Large herds of European bisons of several dozen individuals are quite rare. This association of smaller groups may occur in winter. During the rest of the year, each herd has no more than twenty animals, mostly young and females. One of the females becomes the leader. Calves are born from late spring to mid-summer and feed on their mother’s milk throughout the year. Four years after birth, the European bison reaches the age of puberty and, if it is a male, leaves the herd to start an independent life, or to join a group of other young males until it becomes strong enough to live as a single animal (singleton). Some bisons can live up to twenty-eight years.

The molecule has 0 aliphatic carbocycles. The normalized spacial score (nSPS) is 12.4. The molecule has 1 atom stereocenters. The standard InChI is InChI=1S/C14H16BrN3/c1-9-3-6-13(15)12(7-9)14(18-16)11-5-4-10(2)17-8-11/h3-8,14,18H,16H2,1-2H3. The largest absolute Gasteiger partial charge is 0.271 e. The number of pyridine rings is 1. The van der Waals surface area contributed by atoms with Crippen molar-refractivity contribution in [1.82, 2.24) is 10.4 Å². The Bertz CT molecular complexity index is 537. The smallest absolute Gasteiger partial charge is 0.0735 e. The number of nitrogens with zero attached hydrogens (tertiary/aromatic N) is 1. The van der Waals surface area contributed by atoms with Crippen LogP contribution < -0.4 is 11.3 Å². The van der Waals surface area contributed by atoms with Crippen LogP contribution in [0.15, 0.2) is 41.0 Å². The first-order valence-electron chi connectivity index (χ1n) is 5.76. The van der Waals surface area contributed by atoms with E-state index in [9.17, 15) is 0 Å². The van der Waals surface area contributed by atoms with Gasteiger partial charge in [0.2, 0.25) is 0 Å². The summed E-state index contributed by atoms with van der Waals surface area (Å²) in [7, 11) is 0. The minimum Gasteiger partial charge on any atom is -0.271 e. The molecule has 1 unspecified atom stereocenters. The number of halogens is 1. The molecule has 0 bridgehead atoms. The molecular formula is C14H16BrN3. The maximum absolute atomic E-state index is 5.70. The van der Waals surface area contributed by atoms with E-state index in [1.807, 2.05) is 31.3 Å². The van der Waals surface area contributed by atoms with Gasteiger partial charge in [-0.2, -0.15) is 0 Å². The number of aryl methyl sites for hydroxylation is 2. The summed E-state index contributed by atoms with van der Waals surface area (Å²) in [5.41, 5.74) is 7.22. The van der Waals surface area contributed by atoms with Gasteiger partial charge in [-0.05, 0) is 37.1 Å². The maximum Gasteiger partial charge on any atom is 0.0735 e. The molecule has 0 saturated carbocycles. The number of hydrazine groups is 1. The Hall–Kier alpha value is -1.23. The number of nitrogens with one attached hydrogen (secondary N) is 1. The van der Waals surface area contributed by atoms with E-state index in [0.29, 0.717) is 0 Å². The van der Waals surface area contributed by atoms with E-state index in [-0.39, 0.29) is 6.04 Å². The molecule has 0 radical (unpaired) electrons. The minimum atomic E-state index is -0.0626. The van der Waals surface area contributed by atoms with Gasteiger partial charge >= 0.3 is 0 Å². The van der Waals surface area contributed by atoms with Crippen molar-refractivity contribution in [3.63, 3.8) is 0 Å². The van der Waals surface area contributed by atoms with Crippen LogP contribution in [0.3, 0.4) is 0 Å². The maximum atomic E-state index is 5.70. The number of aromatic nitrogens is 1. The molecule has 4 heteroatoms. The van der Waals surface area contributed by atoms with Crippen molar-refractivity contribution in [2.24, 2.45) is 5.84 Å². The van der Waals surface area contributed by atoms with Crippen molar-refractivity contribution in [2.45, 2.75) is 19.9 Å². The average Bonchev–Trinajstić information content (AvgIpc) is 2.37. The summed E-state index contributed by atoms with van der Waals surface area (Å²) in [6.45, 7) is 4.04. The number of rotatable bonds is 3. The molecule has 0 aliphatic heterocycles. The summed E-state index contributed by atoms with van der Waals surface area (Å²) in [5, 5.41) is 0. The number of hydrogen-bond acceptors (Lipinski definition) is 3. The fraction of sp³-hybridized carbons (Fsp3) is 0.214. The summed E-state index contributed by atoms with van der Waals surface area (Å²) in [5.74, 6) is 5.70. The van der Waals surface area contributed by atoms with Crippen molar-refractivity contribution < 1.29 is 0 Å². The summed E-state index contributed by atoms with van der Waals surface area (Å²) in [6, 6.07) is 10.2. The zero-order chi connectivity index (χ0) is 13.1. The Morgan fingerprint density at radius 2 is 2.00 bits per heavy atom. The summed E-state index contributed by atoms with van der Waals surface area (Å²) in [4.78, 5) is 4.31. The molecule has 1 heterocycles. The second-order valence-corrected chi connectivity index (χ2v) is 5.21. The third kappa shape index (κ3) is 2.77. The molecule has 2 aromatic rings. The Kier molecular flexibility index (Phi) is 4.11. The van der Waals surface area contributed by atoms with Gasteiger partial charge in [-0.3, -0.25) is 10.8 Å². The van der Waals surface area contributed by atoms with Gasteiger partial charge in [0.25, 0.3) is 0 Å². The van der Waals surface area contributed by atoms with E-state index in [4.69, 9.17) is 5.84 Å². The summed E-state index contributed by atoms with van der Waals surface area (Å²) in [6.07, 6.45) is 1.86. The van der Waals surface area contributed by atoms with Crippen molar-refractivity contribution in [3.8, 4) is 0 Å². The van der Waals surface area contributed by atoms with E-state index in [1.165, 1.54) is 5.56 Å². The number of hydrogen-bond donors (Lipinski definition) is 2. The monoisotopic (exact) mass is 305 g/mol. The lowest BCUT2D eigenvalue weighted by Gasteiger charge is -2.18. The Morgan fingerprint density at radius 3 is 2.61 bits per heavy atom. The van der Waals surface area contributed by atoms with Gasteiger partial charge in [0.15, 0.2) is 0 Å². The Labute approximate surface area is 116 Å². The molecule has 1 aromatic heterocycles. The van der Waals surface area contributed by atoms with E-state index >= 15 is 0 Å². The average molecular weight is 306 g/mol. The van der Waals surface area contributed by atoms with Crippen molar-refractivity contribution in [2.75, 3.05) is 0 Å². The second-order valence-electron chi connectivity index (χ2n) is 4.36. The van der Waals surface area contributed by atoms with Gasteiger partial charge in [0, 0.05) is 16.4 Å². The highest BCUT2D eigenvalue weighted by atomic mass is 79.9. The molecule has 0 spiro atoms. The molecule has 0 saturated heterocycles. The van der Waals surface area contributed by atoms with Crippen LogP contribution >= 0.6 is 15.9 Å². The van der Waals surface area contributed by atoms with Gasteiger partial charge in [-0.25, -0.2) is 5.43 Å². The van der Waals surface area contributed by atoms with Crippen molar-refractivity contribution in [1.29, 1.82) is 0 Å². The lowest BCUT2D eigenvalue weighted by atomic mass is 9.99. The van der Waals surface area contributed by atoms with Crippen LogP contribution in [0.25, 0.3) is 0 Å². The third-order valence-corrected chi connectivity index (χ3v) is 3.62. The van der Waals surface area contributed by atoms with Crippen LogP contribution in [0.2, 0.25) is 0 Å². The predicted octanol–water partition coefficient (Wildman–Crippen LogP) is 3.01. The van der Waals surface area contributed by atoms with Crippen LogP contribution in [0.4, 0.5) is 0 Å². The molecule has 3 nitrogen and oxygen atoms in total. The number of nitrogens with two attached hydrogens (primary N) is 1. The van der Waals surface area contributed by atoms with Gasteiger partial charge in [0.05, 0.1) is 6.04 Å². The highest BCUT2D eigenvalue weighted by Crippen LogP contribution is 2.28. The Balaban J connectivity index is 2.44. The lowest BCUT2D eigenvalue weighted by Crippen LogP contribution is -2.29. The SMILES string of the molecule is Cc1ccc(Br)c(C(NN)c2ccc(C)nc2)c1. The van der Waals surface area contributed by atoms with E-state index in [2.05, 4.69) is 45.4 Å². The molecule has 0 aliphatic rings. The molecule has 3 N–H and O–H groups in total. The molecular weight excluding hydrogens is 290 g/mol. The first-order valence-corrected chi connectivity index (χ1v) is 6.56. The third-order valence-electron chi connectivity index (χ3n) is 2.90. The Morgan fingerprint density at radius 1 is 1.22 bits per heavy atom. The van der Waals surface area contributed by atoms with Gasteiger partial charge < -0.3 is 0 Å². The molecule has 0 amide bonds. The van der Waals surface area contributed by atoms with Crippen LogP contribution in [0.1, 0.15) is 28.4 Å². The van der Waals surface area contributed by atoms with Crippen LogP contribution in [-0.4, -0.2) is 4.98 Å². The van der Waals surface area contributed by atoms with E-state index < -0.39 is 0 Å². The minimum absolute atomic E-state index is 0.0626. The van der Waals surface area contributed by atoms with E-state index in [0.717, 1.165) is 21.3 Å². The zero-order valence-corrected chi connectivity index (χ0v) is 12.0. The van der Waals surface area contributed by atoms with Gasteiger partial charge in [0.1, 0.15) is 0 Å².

August and September are the mating season for European bisons. In natural conditions, this is the most suitable time for the rut, as it can not take place in a heatwave, in a cold period, or when the amount of feed is insufficient. Now the boundaries of the rut periods are somewhat blurred due to the long-term breeding of bisons in captivity and the creation of year-round favorable conditions for them. For mating, the male briefly joins the herd. In the case of competition with other males, duels can occur between them, sometimes quite serious and dangerous for the participants. After successful mating, the female bears one calf for nine months.